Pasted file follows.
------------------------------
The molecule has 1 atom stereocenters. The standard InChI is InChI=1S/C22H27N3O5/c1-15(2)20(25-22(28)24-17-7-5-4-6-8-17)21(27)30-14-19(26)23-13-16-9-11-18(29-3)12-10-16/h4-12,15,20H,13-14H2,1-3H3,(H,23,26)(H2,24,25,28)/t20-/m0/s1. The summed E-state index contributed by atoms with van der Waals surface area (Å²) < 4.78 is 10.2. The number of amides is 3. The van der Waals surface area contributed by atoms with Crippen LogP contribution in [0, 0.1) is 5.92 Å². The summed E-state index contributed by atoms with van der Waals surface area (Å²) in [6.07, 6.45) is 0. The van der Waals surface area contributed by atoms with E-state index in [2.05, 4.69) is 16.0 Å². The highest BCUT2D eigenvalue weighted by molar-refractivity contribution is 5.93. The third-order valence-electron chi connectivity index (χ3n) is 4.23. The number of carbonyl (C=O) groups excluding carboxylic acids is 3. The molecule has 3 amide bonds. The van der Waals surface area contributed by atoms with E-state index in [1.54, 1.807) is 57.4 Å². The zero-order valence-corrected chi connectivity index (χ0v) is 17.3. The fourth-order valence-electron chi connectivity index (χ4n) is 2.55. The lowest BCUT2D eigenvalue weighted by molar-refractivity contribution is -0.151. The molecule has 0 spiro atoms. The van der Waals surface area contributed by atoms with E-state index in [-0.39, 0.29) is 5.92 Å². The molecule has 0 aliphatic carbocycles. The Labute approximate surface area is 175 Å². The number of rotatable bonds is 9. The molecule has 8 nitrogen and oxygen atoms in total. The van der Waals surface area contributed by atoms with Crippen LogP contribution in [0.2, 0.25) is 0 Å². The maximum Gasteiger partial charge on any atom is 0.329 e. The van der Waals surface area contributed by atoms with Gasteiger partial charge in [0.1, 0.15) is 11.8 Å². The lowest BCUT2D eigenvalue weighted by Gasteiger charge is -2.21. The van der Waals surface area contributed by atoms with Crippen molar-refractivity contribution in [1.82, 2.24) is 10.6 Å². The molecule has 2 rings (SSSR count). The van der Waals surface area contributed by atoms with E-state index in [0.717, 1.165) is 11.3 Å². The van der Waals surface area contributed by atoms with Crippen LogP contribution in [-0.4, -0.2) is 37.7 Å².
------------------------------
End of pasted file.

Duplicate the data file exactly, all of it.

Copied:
The molecule has 1 atom stereocenters. The standard InChI is InChI=1S/C22H27N3O5/c1-15(2)20(25-22(28)24-17-7-5-4-6-8-17)21(27)30-14-19(26)23-13-16-9-11-18(29-3)12-10-16/h4-12,15,20H,13-14H2,1-3H3,(H,23,26)(H2,24,25,28)/t20-/m0/s1. The summed E-state index contributed by atoms with van der Waals surface area (Å²) < 4.78 is 10.2. The number of amides is 3. The van der Waals surface area contributed by atoms with Crippen LogP contribution in [0, 0.1) is 5.92 Å². The summed E-state index contributed by atoms with van der Waals surface area (Å²) in [6.07, 6.45) is 0. The van der Waals surface area contributed by atoms with E-state index in [2.05, 4.69) is 16.0 Å². The highest BCUT2D eigenvalue weighted by molar-refractivity contribution is 5.93. The third-order valence-electron chi connectivity index (χ3n) is 4.23. The number of carbonyl (C=O) groups excluding carboxylic acids is 3. The molecule has 3 amide bonds. The van der Waals surface area contributed by atoms with E-state index in [1.54, 1.807) is 57.4 Å². The zero-order valence-corrected chi connectivity index (χ0v) is 17.3. The fourth-order valence-electron chi connectivity index (χ4n) is 2.55. The lowest BCUT2D eigenvalue weighted by molar-refractivity contribution is -0.151. The molecule has 0 spiro atoms. The van der Waals surface area contributed by atoms with E-state index in [-0.39, 0.29) is 5.92 Å². The molecule has 0 aliphatic carbocycles. The Labute approximate surface area is 175 Å². The number of rotatable bonds is 9. The molecule has 8 nitrogen and oxygen atoms in total. The van der Waals surface area contributed by atoms with Crippen LogP contribution in [0.2, 0.25) is 0 Å². The maximum Gasteiger partial charge on any atom is 0.329 e. The van der Waals surface area contributed by atoms with Gasteiger partial charge in [0.1, 0.15) is 11.8 Å². The lowest BCUT2D eigenvalue weighted by Gasteiger charge is -2.21. The van der Waals surface area contributed by atoms with Crippen molar-refractivity contribution in [1.82, 2.24) is 10.6 Å². The molecule has 2 rings (SSSR count). The van der Waals surface area contributed by atoms with E-state index in [0.717, 1.165) is 11.3 Å². The van der Waals surface area contributed by atoms with Crippen LogP contribution in [-0.4, -0.2) is 37.7 Å².